After about 10 mins, mom seemed to feel better and we began the process of putting the new baby under mom thinking that would help to bring down the milk. When that didn't work, we went and got hot compresses to hold on her teats. When that didn't work, I called a friend to have her bring over some frozen cow colunstrum and a shot of oxytocin which will help bring milk down if its there. There is a window of time where it is essential that the baby get the columstrum in their system. The columstrum, generally from mom, has anti-bodies which will help the baby with its immune system. Authroities vary but most agree that you have between a window of 12 to 18 hours.
Time after time, we would put the baby under mom but he wasn't even trying to walk as most newborns do. Instead he was walking in circles. I'd never experienced this and was guessing it might be related to him just being a preemie baby. I'd heard people talk about babies that just didn't seem right. In the alpaca world, they were referred to as dummy babies. These babies generally take a couple of days before their brain engages and the light bulb goes on. I hoped that would be the case for our little one.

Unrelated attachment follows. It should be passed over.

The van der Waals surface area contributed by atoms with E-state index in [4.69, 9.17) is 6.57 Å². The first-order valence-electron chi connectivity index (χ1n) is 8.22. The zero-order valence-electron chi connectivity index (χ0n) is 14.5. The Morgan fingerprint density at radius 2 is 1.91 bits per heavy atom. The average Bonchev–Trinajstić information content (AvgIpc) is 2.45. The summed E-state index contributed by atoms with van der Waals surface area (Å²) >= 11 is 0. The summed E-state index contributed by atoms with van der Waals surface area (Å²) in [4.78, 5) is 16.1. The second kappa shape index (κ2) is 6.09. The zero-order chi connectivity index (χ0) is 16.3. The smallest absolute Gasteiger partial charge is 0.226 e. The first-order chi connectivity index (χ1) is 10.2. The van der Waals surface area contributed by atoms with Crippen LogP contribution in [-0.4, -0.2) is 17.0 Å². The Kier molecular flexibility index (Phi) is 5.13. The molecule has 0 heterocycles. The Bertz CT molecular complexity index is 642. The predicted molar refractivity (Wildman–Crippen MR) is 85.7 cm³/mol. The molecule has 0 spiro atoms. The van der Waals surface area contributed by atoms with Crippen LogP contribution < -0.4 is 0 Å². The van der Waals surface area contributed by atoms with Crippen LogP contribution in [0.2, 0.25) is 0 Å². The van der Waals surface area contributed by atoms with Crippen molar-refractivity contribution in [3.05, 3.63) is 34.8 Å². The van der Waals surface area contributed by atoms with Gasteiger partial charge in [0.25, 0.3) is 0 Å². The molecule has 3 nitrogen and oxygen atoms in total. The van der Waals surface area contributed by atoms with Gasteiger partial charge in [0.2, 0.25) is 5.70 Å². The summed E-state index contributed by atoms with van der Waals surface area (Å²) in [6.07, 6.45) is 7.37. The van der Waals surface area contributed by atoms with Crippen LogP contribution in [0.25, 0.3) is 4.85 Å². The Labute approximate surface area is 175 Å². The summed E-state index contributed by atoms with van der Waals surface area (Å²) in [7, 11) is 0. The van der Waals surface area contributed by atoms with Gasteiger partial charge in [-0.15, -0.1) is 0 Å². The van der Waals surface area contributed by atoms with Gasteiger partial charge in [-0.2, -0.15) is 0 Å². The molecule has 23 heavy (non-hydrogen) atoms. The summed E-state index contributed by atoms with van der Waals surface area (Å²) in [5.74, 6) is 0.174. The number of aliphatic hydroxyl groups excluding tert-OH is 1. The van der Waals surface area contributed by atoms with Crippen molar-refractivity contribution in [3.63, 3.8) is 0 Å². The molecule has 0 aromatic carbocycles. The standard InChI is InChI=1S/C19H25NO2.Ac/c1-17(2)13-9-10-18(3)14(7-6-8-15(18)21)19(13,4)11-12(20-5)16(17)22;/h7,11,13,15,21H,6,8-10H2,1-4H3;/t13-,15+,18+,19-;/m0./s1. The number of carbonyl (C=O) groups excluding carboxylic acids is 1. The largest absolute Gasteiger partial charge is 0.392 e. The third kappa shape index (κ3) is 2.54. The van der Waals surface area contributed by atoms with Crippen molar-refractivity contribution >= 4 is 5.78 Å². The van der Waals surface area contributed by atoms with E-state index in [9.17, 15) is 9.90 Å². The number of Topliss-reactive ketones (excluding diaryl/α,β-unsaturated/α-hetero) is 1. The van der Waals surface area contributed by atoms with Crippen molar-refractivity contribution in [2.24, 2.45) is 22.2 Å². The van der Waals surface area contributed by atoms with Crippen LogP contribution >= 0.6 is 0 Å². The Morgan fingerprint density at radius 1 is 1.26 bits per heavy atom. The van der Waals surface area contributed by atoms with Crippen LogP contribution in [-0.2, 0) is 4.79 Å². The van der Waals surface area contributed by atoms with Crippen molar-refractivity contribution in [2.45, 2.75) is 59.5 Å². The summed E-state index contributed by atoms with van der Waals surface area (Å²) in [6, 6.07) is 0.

We started the bottles of columstrum and lucky for us he was very cooperative. Some babies fight the bottle but he seemed eager. You have to give them small amounts to start with just like human babies. We stalled him and mom together and began bottle feeding every 3 hours.
By day 3, he was doing well with the bottle BUT he was still walking in circles. I'd already given him several doses of thiamine which is used to help anytime there is a neurological problem. Mom was getting more adjusted to mother-hood. She didn't really have much choice given that we had her stalled separately with the baby. We kept them in the barn with the doors all closed up as much as possible to keep the temperature up in the barn.
Before every bottle, we would put him under mom. Running out of ideas, I asked another friend to stop by. His suggestion was that she might have mastitis, a swelling on the teats, which makes it very uncomfortable to nurse. So we started her on antibitoics and tried more hot towels to help reduce any possible swelling.
On day 4, our little guy was starting to fight us at bottle time. We decided to see if we could extend the hours between nursing. He would take one bottle in the morning but would fight all of the other bottles. We finally decided that mom's milk had come in and he was getting his milk from mom.
However, he was still walking in circles. At the urging of friends, I did a hearing test and a sight test. He can hear very well but his eyes had no reflex when I would put my hands quickly up to his face. Finally, I had to face the reality that our little boy was blind.
Paul is now 2 months old and doing well given that our Ohio weather is more like Alaska with morning temps of -9 and wind chills of -20. I can hardly wait till Spring when I can let Paul and his mom in with the herd and Paul can truly begin to get acclimated to his life as one of the herd members here at Lands End Alpacas. just